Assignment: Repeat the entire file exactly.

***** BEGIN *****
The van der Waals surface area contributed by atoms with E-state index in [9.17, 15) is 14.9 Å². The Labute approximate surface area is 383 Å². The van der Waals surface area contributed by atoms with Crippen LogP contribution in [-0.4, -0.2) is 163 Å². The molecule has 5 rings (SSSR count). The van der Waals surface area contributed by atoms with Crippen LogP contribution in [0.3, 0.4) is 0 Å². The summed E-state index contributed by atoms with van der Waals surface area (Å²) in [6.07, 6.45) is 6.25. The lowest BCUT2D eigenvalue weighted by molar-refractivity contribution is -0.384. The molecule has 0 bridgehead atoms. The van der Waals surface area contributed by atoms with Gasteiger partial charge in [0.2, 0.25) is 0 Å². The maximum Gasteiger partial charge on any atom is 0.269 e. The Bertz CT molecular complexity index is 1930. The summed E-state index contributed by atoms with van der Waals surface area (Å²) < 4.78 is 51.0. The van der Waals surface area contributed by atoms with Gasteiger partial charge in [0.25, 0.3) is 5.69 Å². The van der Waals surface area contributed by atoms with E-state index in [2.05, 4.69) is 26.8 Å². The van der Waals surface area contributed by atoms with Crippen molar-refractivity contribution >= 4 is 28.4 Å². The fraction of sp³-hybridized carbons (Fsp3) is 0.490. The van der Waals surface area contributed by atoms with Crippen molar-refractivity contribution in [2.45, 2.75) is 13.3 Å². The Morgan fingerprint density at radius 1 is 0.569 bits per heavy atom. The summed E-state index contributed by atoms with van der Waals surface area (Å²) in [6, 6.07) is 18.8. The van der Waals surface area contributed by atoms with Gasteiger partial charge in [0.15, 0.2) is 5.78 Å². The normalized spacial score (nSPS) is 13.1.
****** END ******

The van der Waals surface area contributed by atoms with E-state index in [9.17, 15) is 14.9 Å². The Labute approximate surface area is 383 Å². The van der Waals surface area contributed by atoms with Crippen LogP contribution in [-0.4, -0.2) is 163 Å². The molecule has 5 rings (SSSR count). The van der Waals surface area contributed by atoms with Crippen LogP contribution in [0.3, 0.4) is 0 Å². The summed E-state index contributed by atoms with van der Waals surface area (Å²) in [6.07, 6.45) is 6.25. The lowest BCUT2D eigenvalue weighted by molar-refractivity contribution is -0.384. The molecule has 0 bridgehead atoms. The van der Waals surface area contributed by atoms with Gasteiger partial charge in [0.2, 0.25) is 0 Å². The maximum Gasteiger partial charge on any atom is 0.269 e. The Bertz CT molecular complexity index is 1930. The summed E-state index contributed by atoms with van der Waals surface area (Å²) < 4.78 is 51.0. The van der Waals surface area contributed by atoms with Gasteiger partial charge in [0.25, 0.3) is 5.69 Å². The van der Waals surface area contributed by atoms with E-state index in [2.05, 4.69) is 26.8 Å². The van der Waals surface area contributed by atoms with Crippen molar-refractivity contribution >= 4 is 28.4 Å². The fraction of sp³-hybridized carbons (Fsp3) is 0.490. The van der Waals surface area contributed by atoms with Crippen molar-refractivity contribution in [2.45, 2.75) is 13.3 Å². The Morgan fingerprint density at radius 1 is 0.569 bits per heavy atom. The summed E-state index contributed by atoms with van der Waals surface area (Å²) in [6, 6.07) is 18.8. The van der Waals surface area contributed by atoms with Gasteiger partial charge in [0.15, 0.2) is 5.78 Å². The normalized spacial score (nSPS) is 13.1.